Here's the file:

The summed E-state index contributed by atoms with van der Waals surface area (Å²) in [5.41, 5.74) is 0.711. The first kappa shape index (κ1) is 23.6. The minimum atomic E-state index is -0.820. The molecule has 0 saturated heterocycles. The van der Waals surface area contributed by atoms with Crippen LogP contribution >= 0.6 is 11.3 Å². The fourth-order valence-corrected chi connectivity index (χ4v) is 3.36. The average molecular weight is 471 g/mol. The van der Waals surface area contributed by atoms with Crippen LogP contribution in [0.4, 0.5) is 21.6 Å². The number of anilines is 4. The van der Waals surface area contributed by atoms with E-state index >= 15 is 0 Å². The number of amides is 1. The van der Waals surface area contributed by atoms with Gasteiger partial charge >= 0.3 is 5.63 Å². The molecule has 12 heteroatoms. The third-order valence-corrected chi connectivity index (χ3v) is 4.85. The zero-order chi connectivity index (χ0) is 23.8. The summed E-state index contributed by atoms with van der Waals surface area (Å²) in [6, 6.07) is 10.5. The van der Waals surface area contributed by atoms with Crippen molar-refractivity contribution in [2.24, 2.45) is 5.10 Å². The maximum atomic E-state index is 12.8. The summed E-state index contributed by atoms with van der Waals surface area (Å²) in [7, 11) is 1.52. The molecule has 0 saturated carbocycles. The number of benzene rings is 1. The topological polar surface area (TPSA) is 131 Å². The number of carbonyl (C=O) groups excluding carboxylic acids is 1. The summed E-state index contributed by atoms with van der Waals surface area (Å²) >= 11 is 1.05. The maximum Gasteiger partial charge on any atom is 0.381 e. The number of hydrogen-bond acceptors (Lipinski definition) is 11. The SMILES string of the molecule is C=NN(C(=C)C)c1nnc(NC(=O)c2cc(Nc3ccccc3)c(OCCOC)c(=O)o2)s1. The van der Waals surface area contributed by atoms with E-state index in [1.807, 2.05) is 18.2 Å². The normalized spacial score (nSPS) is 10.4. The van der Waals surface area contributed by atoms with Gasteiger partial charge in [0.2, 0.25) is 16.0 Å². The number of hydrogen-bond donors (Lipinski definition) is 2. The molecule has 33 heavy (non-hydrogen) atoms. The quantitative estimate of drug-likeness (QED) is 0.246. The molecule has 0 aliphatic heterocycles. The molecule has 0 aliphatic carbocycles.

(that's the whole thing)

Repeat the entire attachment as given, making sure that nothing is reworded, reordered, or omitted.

The summed E-state index contributed by atoms with van der Waals surface area (Å²) in [5.41, 5.74) is 0.711. The first kappa shape index (κ1) is 23.6. The minimum atomic E-state index is -0.820. The molecule has 0 saturated heterocycles. The van der Waals surface area contributed by atoms with Crippen LogP contribution >= 0.6 is 11.3 Å². The fourth-order valence-corrected chi connectivity index (χ4v) is 3.36. The average molecular weight is 471 g/mol. The van der Waals surface area contributed by atoms with Crippen LogP contribution in [0.4, 0.5) is 21.6 Å². The number of anilines is 4. The van der Waals surface area contributed by atoms with E-state index >= 15 is 0 Å². The number of amides is 1. The van der Waals surface area contributed by atoms with Gasteiger partial charge >= 0.3 is 5.63 Å². The molecule has 12 heteroatoms. The third-order valence-corrected chi connectivity index (χ3v) is 4.85. The zero-order chi connectivity index (χ0) is 23.8. The summed E-state index contributed by atoms with van der Waals surface area (Å²) in [6, 6.07) is 10.5. The van der Waals surface area contributed by atoms with Crippen molar-refractivity contribution in [2.24, 2.45) is 5.10 Å². The maximum atomic E-state index is 12.8. The summed E-state index contributed by atoms with van der Waals surface area (Å²) in [7, 11) is 1.52. The molecule has 0 saturated carbocycles. The number of benzene rings is 1. The topological polar surface area (TPSA) is 131 Å². The number of carbonyl (C=O) groups excluding carboxylic acids is 1. The summed E-state index contributed by atoms with van der Waals surface area (Å²) >= 11 is 1.05. The maximum Gasteiger partial charge on any atom is 0.381 e. The number of hydrogen-bond acceptors (Lipinski definition) is 11. The SMILES string of the molecule is C=NN(C(=C)C)c1nnc(NC(=O)c2cc(Nc3ccccc3)c(OCCOC)c(=O)o2)s1. The van der Waals surface area contributed by atoms with E-state index in [1.807, 2.05) is 18.2 Å². The normalized spacial score (nSPS) is 10.4. The van der Waals surface area contributed by atoms with Gasteiger partial charge in [0.2, 0.25) is 16.0 Å². The number of hydrogen-bond donors (Lipinski definition) is 2. The molecule has 33 heavy (non-hydrogen) atoms. The quantitative estimate of drug-likeness (QED) is 0.246. The molecule has 0 aliphatic heterocycles. The molecule has 0 aliphatic carbocycles.